Here, it can be noticed that the server farm 60 serves seven clients, but five additional clients can also be connected to the farm for service, if needed. In this situation, this farm 60 is considered “available” because it can serve seven or more clients, the number seven being designated as the minimum number of clients to be served by this farm.

FIG. 2B is an illustration showing the server farm 60 having three servers 10, 20 and 30 which would normally service 7 clients, except that the server 30 is now down and inoperable. Here, it is now seen that two of the users 86 and 87 have lost their connections to a workable server, however, they can reconnect to the server farm and continue to work, since server 10 has one available connection and server 20 has two available connections.

FIG. 2C shows the server farm 60 after the users 86 and 87 have reconnected to the server farm within the specified time interval and continue to work. The server 30 is down but all of the seven clients 81 through 87, are connected to the server farm for service and the farm is considered “available”. It should be noted that even then, one additional client 88 can be connected to the server farm.

FIG. 2D continues the situation shown on FIG. 2C. In FIG. 2D, a second server 20 in the farm goes down. As a result, there will be three users who have lost connection, these being client 84, 85 and 87, and they cannot reconnect to the farm within a specified time interval so as to continue to work. In this situation of FIG. 2D, the server farm can serve only four clients, 81, 82, 83 and 86, and the server farm is considered to be “not available” because it cannot serve the minimum number of seven clients.

FIG. 2E continues the situation shown on FIG. 2D. In FIG. 2E, one of the two failed servers, the server 30, is fixed and the operating system and application software are recovered. The three users (84, 85, and 87) who lost their connections and could not reconnect to the farm within the specified time interval, can now reconnect to the fixed server 30, and thus continue to work. The server farm 60 can serve all the seven required clients and is considered “available” because it can serve the minimum number of seven or more clients.

FIG. 2F shows that the second server 20 (of FIG. 2E) has now been fixed and the operating system and the application software are recovered. It is now seen that four additional clients 89, 90, 91 and 92, can now be connected to the server farm. The farm has now returned to its original state and can serve up to twelve clients (redundancy of 5), which are clients 81 through 92. Further, the farm is considered “available” because it can serve the required seven or more clients.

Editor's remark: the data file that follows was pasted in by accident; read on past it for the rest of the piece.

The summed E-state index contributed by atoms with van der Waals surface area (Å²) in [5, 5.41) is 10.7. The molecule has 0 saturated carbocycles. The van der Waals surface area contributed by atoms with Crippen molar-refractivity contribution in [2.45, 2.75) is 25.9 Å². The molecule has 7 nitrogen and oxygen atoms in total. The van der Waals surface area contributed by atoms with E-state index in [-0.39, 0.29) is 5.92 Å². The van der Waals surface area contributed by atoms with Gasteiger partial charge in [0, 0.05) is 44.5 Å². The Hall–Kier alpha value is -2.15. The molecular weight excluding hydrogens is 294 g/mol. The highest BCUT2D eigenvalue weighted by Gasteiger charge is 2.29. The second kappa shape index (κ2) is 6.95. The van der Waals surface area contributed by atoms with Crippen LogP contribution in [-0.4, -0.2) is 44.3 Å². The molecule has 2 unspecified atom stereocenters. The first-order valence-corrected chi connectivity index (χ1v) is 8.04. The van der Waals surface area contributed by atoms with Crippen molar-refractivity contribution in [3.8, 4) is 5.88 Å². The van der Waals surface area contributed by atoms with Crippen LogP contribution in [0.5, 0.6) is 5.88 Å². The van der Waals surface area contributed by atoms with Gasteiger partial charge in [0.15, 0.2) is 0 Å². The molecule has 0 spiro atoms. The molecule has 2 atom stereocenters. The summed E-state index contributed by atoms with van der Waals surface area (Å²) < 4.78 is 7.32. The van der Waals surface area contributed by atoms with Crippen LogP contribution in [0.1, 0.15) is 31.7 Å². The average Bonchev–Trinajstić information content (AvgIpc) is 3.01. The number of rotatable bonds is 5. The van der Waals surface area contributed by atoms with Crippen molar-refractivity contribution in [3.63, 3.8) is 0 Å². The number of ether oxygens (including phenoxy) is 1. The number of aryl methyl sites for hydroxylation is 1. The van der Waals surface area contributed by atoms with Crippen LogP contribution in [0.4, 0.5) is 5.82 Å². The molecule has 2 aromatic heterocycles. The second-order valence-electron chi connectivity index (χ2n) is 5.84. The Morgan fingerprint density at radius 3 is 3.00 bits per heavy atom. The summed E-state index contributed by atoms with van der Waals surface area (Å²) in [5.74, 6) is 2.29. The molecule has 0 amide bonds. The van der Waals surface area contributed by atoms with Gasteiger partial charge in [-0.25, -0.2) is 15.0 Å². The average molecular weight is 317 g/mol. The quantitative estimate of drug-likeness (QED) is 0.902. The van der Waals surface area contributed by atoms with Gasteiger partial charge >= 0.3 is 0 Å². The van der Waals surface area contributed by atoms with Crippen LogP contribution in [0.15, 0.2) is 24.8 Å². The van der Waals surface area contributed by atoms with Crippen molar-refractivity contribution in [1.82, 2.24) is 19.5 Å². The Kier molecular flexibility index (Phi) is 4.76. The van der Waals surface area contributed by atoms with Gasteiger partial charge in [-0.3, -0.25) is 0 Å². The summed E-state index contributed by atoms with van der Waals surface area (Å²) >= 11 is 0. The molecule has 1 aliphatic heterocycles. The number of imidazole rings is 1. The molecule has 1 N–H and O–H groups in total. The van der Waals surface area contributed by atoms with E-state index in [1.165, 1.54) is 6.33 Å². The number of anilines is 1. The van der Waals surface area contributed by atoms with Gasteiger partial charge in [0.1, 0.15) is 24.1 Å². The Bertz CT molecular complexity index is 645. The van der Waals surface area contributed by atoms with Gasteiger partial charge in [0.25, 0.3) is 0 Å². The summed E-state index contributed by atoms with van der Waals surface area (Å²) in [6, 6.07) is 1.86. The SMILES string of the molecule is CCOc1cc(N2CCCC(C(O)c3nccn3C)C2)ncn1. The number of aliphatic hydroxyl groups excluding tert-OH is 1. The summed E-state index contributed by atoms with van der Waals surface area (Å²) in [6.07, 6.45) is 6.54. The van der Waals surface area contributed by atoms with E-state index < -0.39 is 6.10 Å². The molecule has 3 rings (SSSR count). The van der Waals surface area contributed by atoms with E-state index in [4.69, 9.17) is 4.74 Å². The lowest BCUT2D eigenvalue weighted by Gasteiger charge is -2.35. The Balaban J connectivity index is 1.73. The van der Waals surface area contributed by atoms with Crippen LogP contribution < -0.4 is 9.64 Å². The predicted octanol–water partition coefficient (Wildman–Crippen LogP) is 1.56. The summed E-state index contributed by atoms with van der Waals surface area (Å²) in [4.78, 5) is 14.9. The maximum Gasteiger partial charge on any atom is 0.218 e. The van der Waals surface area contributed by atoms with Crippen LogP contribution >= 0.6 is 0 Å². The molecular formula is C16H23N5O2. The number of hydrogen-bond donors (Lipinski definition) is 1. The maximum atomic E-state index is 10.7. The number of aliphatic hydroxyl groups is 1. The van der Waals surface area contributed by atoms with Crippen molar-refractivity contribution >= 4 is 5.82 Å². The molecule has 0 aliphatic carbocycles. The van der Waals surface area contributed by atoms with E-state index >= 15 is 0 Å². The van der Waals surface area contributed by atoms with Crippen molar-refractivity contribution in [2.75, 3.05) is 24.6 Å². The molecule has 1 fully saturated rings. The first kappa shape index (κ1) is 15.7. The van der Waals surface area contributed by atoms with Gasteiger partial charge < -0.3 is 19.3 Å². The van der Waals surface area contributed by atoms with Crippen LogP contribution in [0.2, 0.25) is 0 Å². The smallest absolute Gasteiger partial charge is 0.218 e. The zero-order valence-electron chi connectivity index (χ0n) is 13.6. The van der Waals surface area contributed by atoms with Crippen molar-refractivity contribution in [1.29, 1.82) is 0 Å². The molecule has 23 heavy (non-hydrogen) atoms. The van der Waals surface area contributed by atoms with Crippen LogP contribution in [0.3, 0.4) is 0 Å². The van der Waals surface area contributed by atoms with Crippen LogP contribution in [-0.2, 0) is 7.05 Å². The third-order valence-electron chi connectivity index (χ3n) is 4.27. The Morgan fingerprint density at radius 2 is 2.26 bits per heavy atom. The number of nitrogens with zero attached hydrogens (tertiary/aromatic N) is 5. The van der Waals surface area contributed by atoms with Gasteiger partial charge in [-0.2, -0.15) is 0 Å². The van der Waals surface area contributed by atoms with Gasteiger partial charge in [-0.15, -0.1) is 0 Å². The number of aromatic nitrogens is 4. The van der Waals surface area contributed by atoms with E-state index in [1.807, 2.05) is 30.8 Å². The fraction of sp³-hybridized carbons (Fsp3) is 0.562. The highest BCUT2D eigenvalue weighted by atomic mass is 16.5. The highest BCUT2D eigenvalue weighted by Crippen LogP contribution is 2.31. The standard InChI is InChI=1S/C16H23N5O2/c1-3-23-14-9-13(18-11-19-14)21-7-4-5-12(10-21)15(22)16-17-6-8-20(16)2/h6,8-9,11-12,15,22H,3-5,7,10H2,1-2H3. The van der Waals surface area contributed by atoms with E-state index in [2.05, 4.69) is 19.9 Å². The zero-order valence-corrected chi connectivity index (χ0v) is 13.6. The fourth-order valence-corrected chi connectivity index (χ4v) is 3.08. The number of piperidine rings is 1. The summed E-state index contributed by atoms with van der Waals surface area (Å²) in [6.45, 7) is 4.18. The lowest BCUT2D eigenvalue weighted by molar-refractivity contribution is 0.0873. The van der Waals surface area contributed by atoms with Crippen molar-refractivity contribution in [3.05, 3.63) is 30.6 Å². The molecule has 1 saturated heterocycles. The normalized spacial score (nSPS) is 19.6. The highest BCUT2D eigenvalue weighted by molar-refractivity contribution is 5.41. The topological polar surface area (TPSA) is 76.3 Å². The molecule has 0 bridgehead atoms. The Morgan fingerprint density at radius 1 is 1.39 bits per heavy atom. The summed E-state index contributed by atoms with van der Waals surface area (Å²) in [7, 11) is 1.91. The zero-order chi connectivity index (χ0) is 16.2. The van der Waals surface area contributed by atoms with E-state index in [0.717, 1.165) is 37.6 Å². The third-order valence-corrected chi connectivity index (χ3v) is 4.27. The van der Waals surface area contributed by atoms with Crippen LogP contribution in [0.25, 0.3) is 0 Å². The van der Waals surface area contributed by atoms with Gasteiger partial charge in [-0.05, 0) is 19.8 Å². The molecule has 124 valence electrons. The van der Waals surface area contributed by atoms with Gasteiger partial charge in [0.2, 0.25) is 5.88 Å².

FIG. 3 shows a server farm time diagram for a sequence of the situations presented on the FIGS. 2A-2F, respectively. It shows various conditions on a timeline, areas where “more than” minimal capability is provided and areas where “less than” minimal capability is provided. The ordinate line shows the number of clients, and the timeline shows the various conditions which may occur.

Referring to FIG. 3 (lower portion) at time Tso, it is seen that there are at least twelve clients who may be serviced for operations and this constitutes more than the required number of seven and allows a redundancy for connecting 5 clients (see FIG. 2A). Here, the uptime occurs until time Ts1, where a failure in one of the servers still permits service to at least seven clients (see FIG. 2B and 2C). Then at time Ts2, there is a breakdown of a second server. There now appears to be less than seven clients which have the availability of the applications in the server (see FIG. 2D). This continues until time Ts3, where one of the two downed servers is repaired and the condition now obtains where more than seven clients can be connected to the server farm and continue to work (see FIG. 2E). At time Ts4, both servers are repaired and operable, there is now the capability of handling twelve clients (see FIG. 2F).

FIG. 3 (upper portion) is a set of bar charts for servers designated 10, 20 and 30 (of FIGS. 2A-2F), which are spread out over a timeline. Those periods marked “U” indicate the particular portion of the server resources is used. Those periods marked “AV” indicate the particular portion of the resources has availability to service another client terminal. The periods marked with a diagonal arrow indicate that a particular server is down, and the various time periods marked “NU” mean that those resources on that particular server are not useable.

FIG. 4 is a sequence of steps for estimating availability and downtime for a particular server farm similar to the farms presented on FIGS. 1-3 and described above. Steps 1 through 5 involve parameters for Data Input, while steps 6 through 15 involve a series of prescribed calculations. It will be noted that each of these steps has been given a reference designation, such as A, B, C, etc., which are later used for certain types of calculations for certain numbers of the steps. Additionally, it will be noted that there is an example given which will make the illustration more concrete.

The parameters for Data Input and Calculations are listed below:

A is the particular number or clients “n” for utilizing a server farm.

B is the maximum single server workload of users which denotes an application performance benchmark number of users for a single server.

C is the normal single server workload of users as a percentage of the maximum single server workload of users. Here C=100%—the redundancy factor Rf.